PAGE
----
PREREQUISITES DEVS 100/6.0 and DEVS 230/3.0 and DEVS 240/3.0. (DEVS 100/6.0 can be taken concurrently with DEVS 230/3.0 or DEVS 240/3.0 in exceptional circumstances).

DEVS 392-002/3.0:  Dilemmas of Development in the Middle East (1960-present) (Winter)

Instructor:  Ayca Tomac

Course Title:  Dilemmas of Development in the Middle East (1960-present)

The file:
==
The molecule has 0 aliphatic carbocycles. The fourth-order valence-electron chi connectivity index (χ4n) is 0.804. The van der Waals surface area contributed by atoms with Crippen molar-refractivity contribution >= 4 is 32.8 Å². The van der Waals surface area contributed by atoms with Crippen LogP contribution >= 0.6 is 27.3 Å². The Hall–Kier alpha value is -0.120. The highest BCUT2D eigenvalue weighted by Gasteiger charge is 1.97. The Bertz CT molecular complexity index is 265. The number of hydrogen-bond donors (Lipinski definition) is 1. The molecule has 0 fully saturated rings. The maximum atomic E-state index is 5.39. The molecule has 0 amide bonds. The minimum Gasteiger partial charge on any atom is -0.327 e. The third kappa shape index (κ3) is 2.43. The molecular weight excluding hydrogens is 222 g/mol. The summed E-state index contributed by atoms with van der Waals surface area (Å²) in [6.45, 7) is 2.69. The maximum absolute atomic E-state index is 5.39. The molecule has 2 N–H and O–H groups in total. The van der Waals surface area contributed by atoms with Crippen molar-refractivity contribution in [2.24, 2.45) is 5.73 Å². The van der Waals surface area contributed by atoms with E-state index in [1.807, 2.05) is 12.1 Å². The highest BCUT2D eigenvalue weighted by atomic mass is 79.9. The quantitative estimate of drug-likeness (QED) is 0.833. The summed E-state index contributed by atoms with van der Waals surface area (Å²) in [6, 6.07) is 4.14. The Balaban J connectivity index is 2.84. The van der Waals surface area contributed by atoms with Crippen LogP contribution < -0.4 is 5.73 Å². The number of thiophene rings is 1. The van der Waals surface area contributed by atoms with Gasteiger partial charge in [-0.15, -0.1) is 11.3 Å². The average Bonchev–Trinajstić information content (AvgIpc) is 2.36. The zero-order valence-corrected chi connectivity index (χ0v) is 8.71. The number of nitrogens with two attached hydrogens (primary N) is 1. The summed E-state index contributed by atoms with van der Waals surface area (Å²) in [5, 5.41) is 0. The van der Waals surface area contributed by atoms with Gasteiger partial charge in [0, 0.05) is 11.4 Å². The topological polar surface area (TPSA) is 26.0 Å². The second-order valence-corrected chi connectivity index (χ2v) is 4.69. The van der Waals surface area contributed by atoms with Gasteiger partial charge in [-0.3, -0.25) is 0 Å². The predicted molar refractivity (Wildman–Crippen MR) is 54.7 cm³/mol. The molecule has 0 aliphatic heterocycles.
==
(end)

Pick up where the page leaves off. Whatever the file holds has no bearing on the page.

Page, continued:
This course explores the peculiar development challenges faced by societies and states in the Middle East and North Africa [MENA] region from 1960 to the present.  It overviews major shifts and trends at the local, regional and global levels, such as the 1967 Israeli-Arab War, the 1979 Iranian Revolution, the Gulf War (s) of 1991 and 2003,  as well as the impact of the end of the Cold War and more recently ‘the Arab Spring’ of 2011.  Using a number of case studies, including that of the Republic of Turkey, the course situates the question of development in relationship to the promises of authoritarian-modernizing regimes and North-directed development strategies as well as with regard to specificities of a region that has and continues to witnessed major military conflicts and the wholesale destruction of communities and cities. It also points to mass migratory flows in the form of war refugees and economic migrants, especially to the Gulf. The course combines academic scholarship, grassroots perspectives and artistic expressions to better equip students with the tools to critically analyze and engage with the region and the overall dilemmas of development in this context.